Indian Journal of Urology
: 2018  |  Volume : 34  |  Issue : 4  |  Page : 237--238

Health-care expenses – A need to be cautious

Santosh Kumar 
 Department of Urology, Christian Medical College, Vellore, Tamil Nadu, India

Correspondence Address:
Santosh Kumar
Department of Urology, Christian Medical College, Vellore, Tamil Nadu

How to cite this article:
Kumar S. Health-care expenses – A need to be cautious.Indian J Urol 2018;34:237-238

How to cite this URL:
Kumar S. Health-care expenses – A need to be cautious. Indian J Urol [serial online] 2018 [cited 2019 May 21 ];34:237-238
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Full Text

By the time this editorial is published, the Ayushman Bharat scheme, the largest government-funded health-care scheme in the world, would have been launched. It promises to insure 100 million families for half a million Indian rupees per family per year from secondary and tertiary hospital care expenses. The scheme proposes to amalgamate the present Central and State Government Health Schemes and cater to the poorest of the poor. It promises to be portable across the country in government and impaneled private hospitals. Many states are already running similar health schemes with success. It is a welcome change in a country often rated as one among the worst in per capita expenses (Rs. 1112) and percentage of gross domestic product (GDP) (1.06%) spent on public health.

The aim of these health-care schemes is to reduce the out-of-pocket expenses of the poor and vulnerable on health care, thus indirectly preventing from them being pushed to poverty due to a sudden illness. A study by Shahrawat and Rao[1] showed that 3.5% of the population in India falls below the poverty line and 5% of the households suffer from the ill effects of health expenditures. Cost of medicines constitutes the main share (72%) of out-of-pocket expenses (82% of outpatient and 42% of inpatient bills). If outpatient and medicines could be provided free, only 0.5% people fall into poverty due to health expenses. The study concluded that insurance schemes covering only inpatient or hospital expenses are unlikely to protect the poor from catastrophic health-care expenses. Correct identification of the vulnerable population and how to spend resources continues to be a challenge.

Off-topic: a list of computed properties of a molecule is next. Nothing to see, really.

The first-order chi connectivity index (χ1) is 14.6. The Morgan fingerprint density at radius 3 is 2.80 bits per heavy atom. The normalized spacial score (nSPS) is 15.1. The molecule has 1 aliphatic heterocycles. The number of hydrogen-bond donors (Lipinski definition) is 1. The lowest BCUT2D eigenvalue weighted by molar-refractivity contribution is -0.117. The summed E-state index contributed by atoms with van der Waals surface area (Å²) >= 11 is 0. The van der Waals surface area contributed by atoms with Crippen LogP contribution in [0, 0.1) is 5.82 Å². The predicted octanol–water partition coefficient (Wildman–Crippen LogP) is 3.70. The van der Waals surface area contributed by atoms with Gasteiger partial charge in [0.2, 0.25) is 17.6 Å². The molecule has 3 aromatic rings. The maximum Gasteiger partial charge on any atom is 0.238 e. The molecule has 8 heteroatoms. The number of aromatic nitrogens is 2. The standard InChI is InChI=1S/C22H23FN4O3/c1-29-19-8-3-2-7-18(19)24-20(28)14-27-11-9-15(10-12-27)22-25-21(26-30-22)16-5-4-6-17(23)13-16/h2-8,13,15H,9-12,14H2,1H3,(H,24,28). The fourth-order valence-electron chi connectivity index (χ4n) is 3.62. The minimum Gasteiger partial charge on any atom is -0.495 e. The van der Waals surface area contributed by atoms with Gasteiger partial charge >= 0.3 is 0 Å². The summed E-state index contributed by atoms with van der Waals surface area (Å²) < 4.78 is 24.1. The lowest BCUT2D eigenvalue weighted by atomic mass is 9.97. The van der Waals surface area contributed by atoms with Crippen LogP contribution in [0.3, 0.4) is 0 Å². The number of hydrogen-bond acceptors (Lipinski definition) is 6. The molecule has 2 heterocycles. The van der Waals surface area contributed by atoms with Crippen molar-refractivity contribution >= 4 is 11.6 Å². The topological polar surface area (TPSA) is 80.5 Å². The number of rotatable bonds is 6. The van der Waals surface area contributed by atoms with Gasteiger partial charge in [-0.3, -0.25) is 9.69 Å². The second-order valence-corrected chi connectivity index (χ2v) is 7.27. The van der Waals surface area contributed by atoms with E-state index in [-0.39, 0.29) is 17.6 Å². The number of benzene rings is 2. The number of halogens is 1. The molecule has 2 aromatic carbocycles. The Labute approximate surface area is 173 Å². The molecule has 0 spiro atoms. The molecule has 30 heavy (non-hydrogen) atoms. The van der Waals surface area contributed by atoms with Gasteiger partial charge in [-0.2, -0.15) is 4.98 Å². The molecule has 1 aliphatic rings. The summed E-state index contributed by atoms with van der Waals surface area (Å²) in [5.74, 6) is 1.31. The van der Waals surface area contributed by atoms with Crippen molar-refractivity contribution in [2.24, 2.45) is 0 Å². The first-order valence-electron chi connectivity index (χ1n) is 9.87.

Both the life expectancy and per capita GDP of our country are increasing. With increasing life expectancy and changing lifestyle, the incidence of cancer in India is increasing though still less than the West. As urologists, we are witnessing a very rapid change in the drugs available to treat advanced and metastatic cancer. This gives a new hope where none existed for patients. Public health is unlikely to fund the use of these medications except for the fortunate few. The drugs are as a rule costly, toxic, and most of the time adds a few months to overall survival. New end-points such as biochemical recurrence-free survival and progression-free survival have been popularized to show the efficacy of these medications. The cost of the additional scans/investigations to measure these surrogate end-points also is never questioned. For a given patient, the ultimate goal is disability-free survival or survival with a good quality of life which unfortunately has never been used as an end-point.

Recently, the CARMENA trial[2] on patients with metastatic renal cell carcinoma with good performance status and a resectable primary tumor was published. The results of the trial show that sunitinib treatment was stopped in 86% (67.1% due to disease progression, 13% due to toxic effects, and 6.2% because of death). In addition, the mean duration of drug treatment was 6.7 and 8.5 months in the two groups (4 weeks on and 2 weeks off the drug so only during 66% of the time the patient was on the medication). Thirty percent patients required a dose reduction. About 38% had Grade 3 and 4 complications. It is obvious that the treatment was toxic and usually not continued for long. These data though provided are easily overlooked as they are not the primary end-points or part of the aims and conclusion of the articles. In making decisions on treatment of terminal malignancies, apart from the costs involved which are mostly to be paid by the patient off the pocket, the risks and the benefits have to be weighed before these options are prescribed to our patients. It is time to tread cautiously with use of newer evidence in view of the health economics.

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Conflicts of interest

There are no conflicts of interest.


1Shahrawat R, Rao KD. Insured yet vulnerable: Out-of-pocket payments and India's poor. Health Policy Plan 2012;27:213-21.
2Méjean A, Ravaud A, Thezenas S, Colas S, Beauval JB, Bensalah K, et al. Sunitinib alone or after nephrectomy in metastatic renal-cell carcinoma. N Engl J Med 2018;379:417-27.